The rule of thirds is a great guiding principle, but is certainly not the only option when arranging your photograph. Many photos actually break the rule and instead place their subject smack in the center of the frame. This is totally acceptable, and can create a very powerful effect in your photo. To practice, try going back and forth between centering your subject and aligning it to the rule of thirds. For example, how does a portrait change when you show the face in the center of the photo compared to having it in the right third of the frame? As you practice and experiment, you’ll get a sense for how the different compositions affect the overall image. 


     While experimenting with composition and learning through trial and error is critical, I also highly recommend taking some time to study composition. Look at professional photographers and notice how they frame their subjects and elements within the image. Photography books, print magazines, Instagram and Pinterest are all great starting points for finding inspiration.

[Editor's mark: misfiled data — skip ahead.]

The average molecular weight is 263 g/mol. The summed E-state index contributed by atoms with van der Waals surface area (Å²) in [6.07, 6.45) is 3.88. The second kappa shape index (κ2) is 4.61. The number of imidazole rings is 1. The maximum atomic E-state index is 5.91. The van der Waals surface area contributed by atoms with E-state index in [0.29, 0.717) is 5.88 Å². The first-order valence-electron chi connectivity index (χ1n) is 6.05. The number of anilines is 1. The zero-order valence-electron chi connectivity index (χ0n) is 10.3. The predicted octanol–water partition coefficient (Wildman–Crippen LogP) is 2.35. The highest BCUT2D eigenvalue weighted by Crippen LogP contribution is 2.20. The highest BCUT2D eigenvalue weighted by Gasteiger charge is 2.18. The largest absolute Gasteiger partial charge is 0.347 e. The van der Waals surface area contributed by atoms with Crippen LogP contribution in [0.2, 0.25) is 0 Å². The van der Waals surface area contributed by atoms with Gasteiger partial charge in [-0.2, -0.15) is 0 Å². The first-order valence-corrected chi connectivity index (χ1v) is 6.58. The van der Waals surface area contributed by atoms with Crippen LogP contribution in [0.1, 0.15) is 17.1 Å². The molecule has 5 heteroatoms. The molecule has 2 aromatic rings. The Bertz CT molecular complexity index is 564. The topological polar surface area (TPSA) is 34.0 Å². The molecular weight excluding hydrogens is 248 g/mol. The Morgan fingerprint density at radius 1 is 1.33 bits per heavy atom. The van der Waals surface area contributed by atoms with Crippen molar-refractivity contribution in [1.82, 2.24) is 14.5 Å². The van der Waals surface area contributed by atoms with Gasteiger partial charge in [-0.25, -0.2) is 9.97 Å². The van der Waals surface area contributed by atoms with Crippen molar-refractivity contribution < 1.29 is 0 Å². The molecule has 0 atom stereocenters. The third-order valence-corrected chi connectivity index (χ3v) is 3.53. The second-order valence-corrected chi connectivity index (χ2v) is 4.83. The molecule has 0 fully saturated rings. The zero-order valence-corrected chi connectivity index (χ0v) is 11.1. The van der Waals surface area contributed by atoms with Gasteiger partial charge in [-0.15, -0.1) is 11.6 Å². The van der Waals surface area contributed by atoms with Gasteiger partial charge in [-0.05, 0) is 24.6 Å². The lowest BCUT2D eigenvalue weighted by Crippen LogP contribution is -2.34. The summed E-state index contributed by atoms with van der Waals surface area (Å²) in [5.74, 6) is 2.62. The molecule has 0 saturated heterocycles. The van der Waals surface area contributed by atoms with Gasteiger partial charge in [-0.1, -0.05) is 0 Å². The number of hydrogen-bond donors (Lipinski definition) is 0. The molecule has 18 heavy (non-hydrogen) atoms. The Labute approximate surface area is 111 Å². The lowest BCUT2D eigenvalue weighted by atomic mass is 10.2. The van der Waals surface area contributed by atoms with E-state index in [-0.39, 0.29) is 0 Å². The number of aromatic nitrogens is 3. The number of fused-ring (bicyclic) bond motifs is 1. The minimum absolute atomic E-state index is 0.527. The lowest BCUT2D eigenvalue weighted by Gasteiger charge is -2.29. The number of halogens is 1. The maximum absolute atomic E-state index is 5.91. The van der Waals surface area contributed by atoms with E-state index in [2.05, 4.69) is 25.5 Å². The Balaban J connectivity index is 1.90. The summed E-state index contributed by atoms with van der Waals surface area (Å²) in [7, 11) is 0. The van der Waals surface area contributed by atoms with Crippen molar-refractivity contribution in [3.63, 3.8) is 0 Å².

You can also look back even further into the works of master classical painters, like Vermeer or da Vinci, to see how they arranged their paintings to draw the eye along through the scene and tell a story. Additionally, pay very close attention to the way light is portrayed in these paintings. Observe how the light falls in the painting, and how it either illuminates or obstructs (through shadow) different elements within the painting. You’ll begin to notice that best painters clearly mastered the use of light and shadow to bring our eyes to gaze upon to a specific point in the scene. Studying classic painted portraits is especially helpful for getting better at framing portrait photography. Notice how the painters pose the angle of the face, the chin, the shoulders, the eyes. Then, use what you learned the next time you pull out your camera.


     In our next blog will talk much more about mastering light. We hope these first two photography fundamentals get you inspired to pull out your camera and start snapping pics with more clarity, composition and framing. Don't forget to share your images you take on Palm with us— tag #PalmPics for a chance to be featured!